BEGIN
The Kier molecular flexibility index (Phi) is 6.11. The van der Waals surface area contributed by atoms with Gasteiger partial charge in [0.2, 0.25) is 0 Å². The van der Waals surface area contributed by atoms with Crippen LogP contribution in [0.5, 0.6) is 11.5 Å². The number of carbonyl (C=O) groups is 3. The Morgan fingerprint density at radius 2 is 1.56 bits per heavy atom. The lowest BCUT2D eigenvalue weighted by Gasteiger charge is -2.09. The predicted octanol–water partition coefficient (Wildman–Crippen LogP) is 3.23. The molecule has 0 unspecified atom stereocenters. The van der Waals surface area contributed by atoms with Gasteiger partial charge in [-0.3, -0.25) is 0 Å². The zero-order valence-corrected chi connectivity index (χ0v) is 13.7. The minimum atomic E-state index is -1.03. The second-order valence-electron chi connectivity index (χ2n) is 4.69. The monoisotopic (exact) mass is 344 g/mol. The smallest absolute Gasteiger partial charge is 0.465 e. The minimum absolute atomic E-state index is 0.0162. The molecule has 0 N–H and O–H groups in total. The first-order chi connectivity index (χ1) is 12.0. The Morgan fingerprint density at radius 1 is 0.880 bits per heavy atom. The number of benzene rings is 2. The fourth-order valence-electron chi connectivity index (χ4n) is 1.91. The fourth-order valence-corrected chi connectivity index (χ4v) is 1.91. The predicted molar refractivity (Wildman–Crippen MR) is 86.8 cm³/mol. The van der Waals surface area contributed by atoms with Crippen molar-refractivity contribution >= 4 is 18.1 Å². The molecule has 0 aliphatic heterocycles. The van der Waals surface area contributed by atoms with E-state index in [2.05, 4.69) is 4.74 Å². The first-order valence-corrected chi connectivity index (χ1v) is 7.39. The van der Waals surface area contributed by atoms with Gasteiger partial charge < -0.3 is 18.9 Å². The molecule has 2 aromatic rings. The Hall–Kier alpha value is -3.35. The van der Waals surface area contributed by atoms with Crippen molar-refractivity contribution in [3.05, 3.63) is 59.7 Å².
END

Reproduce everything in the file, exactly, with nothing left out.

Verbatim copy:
The Kier molecular flexibility index (Phi) is 6.11. The van der Waals surface area contributed by atoms with Gasteiger partial charge in [0.2, 0.25) is 0 Å². The van der Waals surface area contributed by atoms with Crippen LogP contribution in [0.5, 0.6) is 11.5 Å². The number of carbonyl (C=O) groups is 3. The Morgan fingerprint density at radius 2 is 1.56 bits per heavy atom. The lowest BCUT2D eigenvalue weighted by Gasteiger charge is -2.09. The predicted octanol–water partition coefficient (Wildman–Crippen LogP) is 3.23. The molecule has 0 unspecified atom stereocenters. The van der Waals surface area contributed by atoms with Gasteiger partial charge in [-0.3, -0.25) is 0 Å². The zero-order valence-corrected chi connectivity index (χ0v) is 13.7. The minimum atomic E-state index is -1.03. The second-order valence-electron chi connectivity index (χ2n) is 4.69. The monoisotopic (exact) mass is 344 g/mol. The smallest absolute Gasteiger partial charge is 0.465 e. The minimum absolute atomic E-state index is 0.0162. The molecule has 0 N–H and O–H groups in total. The first-order chi connectivity index (χ1) is 12.0. The Morgan fingerprint density at radius 1 is 0.880 bits per heavy atom. The number of benzene rings is 2. The fourth-order valence-electron chi connectivity index (χ4n) is 1.91. The fourth-order valence-corrected chi connectivity index (χ4v) is 1.91. The predicted molar refractivity (Wildman–Crippen MR) is 86.8 cm³/mol. The van der Waals surface area contributed by atoms with Crippen molar-refractivity contribution >= 4 is 18.1 Å². The molecule has 0 aliphatic heterocycles. The van der Waals surface area contributed by atoms with E-state index in [2.05, 4.69) is 4.74 Å². The first-order valence-corrected chi connectivity index (χ1v) is 7.39. The van der Waals surface area contributed by atoms with Gasteiger partial charge < -0.3 is 18.9 Å². The molecule has 2 aromatic rings. The Hall–Kier alpha value is -3.35. The van der Waals surface area contributed by atoms with Crippen molar-refractivity contribution in [3.05, 3.63) is 59.7 Å².